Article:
When it comes to renting out your investment properties, one of the first factors you’ll need to consider is whether or not you’ll be including the utilities in the rent. If you choose to do so, it’s important to think critically about which utilities you’ll be providing, and which will be up to the renter to manage. As you get closer to marketing your vacancy and finding the right tenants for you, consider these factors when developing your lease.

Whether or not you add the utilities to the rent can depend on a few key factors:

1

Is your building/property separately metered?

Some older buildings and mother-in-law suites are not separately metered, and adding a meter can be a pricey expense. In this case, it might be easier to combine key utilities like water and trash with the rent. If your building is separately metered, taking on the task to bill certain utilities yourself can seem like an unnecessary hassle.

2

How involved do you want to be with your rental property?

Regardless of if you pay for water or internet, when you take on the utilities, you become the middle-man between your renters and the utility provider. This can mean phone calls, notices, and lots of ink and paper. While including some utilities is pretty common, keep in mind that you’ll also need to be aware of your utility provider’s billing (alongside billing your renters).

3

What’s your budget?

While providing internet or gas is a great marketing tool to reel in more renters, it can also bite you in the butt if the utilities you provide are not a set cost. For example, your renters might use more gas in the winter, meaning a higher utility bill. If you’re including utilities with the rent, be sure to figure out how much you should add to your baseline rent to off-set these seasonal costs.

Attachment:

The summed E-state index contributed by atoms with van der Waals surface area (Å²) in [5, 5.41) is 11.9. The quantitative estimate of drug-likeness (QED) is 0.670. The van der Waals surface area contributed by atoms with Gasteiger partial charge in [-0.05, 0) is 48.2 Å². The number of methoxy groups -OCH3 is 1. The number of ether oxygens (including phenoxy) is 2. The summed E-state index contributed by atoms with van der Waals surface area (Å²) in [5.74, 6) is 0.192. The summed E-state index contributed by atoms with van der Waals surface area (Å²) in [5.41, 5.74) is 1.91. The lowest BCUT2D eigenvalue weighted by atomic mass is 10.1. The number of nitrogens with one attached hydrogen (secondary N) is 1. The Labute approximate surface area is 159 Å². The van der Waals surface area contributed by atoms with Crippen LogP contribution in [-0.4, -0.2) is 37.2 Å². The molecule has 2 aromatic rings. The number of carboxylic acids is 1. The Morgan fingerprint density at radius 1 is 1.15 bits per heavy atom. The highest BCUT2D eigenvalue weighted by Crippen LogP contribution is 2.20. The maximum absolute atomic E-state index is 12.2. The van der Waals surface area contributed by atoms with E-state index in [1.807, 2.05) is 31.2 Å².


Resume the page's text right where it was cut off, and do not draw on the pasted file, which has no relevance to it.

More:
If you decide to include some utilities with the rent after looking at these three factors, it’s time to figure out what utilities you’re willing to offer.

Common Utilities

Utilities like water and trash are commonly offered by landlords to encourage the renters to keep the property clean and tidy. For example, if you want to maintain your property’s curb appeal, offering to pay for water can save your landscaping from penny-pinching renters. Offering to pay for trash encourages your renters to keep your property clean and tidy (trash can attract bugs, after all). Depending on where your property is located, you might also offer gas.

Special Utilities

While you might not think to offer any additional utilities other than some of the more common ones, providing special utilities like internet, tv or electricity, can attract more rental applicants to your property. It can also become a huge hassle to separately bill these utilities if you’re renting out a room or a mother-in-law suite that already has an account with a provider.

If you choose to provide some utilities with the rent, keep in mind that some renters might not be as conservative of utility resources as you are. You might get a renter who loves taking showers and frequently produces a high water bill or someone who uses the A/C constantly and racks up a big electricity bill. In addition to keeping seasonal and regional factors in your utility pricing, you might also want to prepare yourself for a more utility frivolous renter. As long as you have your pricing down from the get-go and take some of these factors into consideration, you can safely and confidently rent your property.

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The nation’s most trusted tenant screening for real estate agents, landlords, and property managers. No cost background checks available 24/7.

©2018 ApplyConnect. All rights reserved

ApplyConnect marks used herein are trademarks or registered trademarks of applyconnect.com. Other product and company names mentioned herein are the property of their respective owners.